The film Ghislaine Maxwell: Filthy Rich, follows the trial of Jeffrey Epstein’s partner in crime who propelled his predatory behavior, recruited many of his victims, and actively participated in abusing and trafficking young women and girls.
This film illustrates many elements and dynamics often present in human trafficking situations, including power dynamics, corruption, and recruiting victims through fraud and coercion, among others. But one of the most important themes we see in the film is how critical it is to believe survivors and the need for victims’ advocacy.
Epstein’s sexual abuse started decades before his arrest in 2019. In the film, we learn that in the 1990s, two survivors reported the abuse they experienced at the hands of Maxwell and Epstein to law enforcement but nothing was done. In the early 2000s, Epstein’s crimes again caught the attention of law enforcement, but he was basically given a slap on the wrist and the abuse continued.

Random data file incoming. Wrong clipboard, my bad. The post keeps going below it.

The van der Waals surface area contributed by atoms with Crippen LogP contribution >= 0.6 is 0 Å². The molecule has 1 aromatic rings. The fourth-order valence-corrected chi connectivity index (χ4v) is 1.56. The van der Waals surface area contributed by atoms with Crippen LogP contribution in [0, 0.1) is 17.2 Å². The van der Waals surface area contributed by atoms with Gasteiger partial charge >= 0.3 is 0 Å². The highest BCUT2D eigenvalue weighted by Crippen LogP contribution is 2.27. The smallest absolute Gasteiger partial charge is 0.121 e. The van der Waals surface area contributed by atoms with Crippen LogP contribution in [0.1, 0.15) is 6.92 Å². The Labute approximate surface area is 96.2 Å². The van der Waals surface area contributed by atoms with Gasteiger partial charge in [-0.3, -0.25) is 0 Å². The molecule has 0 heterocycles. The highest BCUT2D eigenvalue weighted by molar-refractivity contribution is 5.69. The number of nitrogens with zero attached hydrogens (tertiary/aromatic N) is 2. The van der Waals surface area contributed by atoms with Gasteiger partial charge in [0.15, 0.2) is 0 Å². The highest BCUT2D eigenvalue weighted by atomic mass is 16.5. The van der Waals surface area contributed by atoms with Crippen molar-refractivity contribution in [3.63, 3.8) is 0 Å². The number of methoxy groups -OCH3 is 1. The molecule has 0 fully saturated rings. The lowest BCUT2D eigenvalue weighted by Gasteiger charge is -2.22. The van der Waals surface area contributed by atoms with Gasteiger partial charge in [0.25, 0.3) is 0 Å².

Time and again, survivors are ignored, not listened to and discredited by people and institutions that are meant to protect them, which is one of many reasons why survivors don’t come forward with their stories.
The documentary also clearly illustrates the toll that trial takes on survivors. When going to trial, survivors have to stand before a courtroom and recount every detail of some of the worst things that ever happened to them. They have to tell and retell the horrors, abuse and violence they endured, all while facing their abuser. Every detail of their experience is questioned; their competency, motive and story are attempted to be discredited.
To truly end human trafficking, we NEED to believe survivors from the beginning. We need to understand how human trafficking is perpetrated and we need to put an end to victim blaming and victim shaming.
If survivors were believed when they first came forward, Epstein and Maxwell’s abuse would have been stopped early on and many victims would have been spared.